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Language Planning as a Sociolinguistic Experiment

By: Ernst Jahr

Provides richly detailed insight into the uniqueness of the Norwegian language development. Marks the 200th anniversary of the birth of the Norwegian nation following centuries of Danish rule


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Acquiring Phonology: A Cross-Generational Case-Study

By Neil Smith

The study also highlights the constructs of current linguistic theory, arguing for distinctive features and the notion 'onset' and against some of the claims of Optimality Theory and Usage-based accounts.


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Language Production and Interpretation: Linguistics meets Cognition

By Henk Zeevat

The importance of Henk Zeevat's new monograph cannot be overstated. [...] I recommend it to anyone who combines interests in language, logic, and computation [...]. David Beaver, University of Texas at Austin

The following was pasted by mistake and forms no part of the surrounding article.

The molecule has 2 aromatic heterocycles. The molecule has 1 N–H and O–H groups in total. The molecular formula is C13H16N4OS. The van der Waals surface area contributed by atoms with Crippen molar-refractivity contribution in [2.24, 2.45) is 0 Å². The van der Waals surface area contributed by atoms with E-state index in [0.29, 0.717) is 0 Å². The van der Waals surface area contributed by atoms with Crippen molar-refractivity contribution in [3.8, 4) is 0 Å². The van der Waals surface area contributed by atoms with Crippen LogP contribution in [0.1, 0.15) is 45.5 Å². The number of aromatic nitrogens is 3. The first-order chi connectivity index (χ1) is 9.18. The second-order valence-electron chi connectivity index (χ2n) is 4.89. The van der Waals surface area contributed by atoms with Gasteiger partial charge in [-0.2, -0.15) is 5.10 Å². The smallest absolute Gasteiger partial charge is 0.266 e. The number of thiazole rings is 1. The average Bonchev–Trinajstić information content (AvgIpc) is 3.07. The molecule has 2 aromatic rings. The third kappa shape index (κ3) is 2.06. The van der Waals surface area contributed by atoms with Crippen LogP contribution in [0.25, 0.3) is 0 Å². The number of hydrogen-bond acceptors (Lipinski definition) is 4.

Academic Paper


Title: 'Preposition Copying and Pruning in Present-Day English'
Author: AndrewRadford
Institution: 'University of Essex'
Author: ClaudiaFelser
Email: click here to access email
Institution: 'Universität Potsdam'
Author: OliverBoxell
Institution: 'Universität Potsdam'
Linguistic Field: 'Syntax'
Subject Language: 'English'
Abstract: This article investigates the nature of preposition copying and preposition pruning structures in present-day English. We begin by illustrating the two phenomena and consider how they might be accounted for in syntactic terms, and go on to explore the possibility that preposition copying and pruning arise for processing reasons. We then report on two acceptability judgement experiments examining the extent to which native speakers of English are sensitive to these types of ‘error’ in language comprehension. Our results indicate that preposition copying creates redundancy rather than ungrammaticality, whereas preposition pruning creates processing problems for comprehenders that may render it unacceptable in timed (but not necessarily in untimed) judgement tasks. Our findings furthermore illustrate the usefulness of combining corpus studies and experimentally elicited data for gaining a clearer picture of usage and acceptability, and the potential benefits of examining syntactic phenomena from both a theoretical and a processing perspective.

CUP at LINGUIST

This article appears in English Language and Linguistics Vol. 16, Issue 3, which you can read on Cambridge's site or on LINGUIST .



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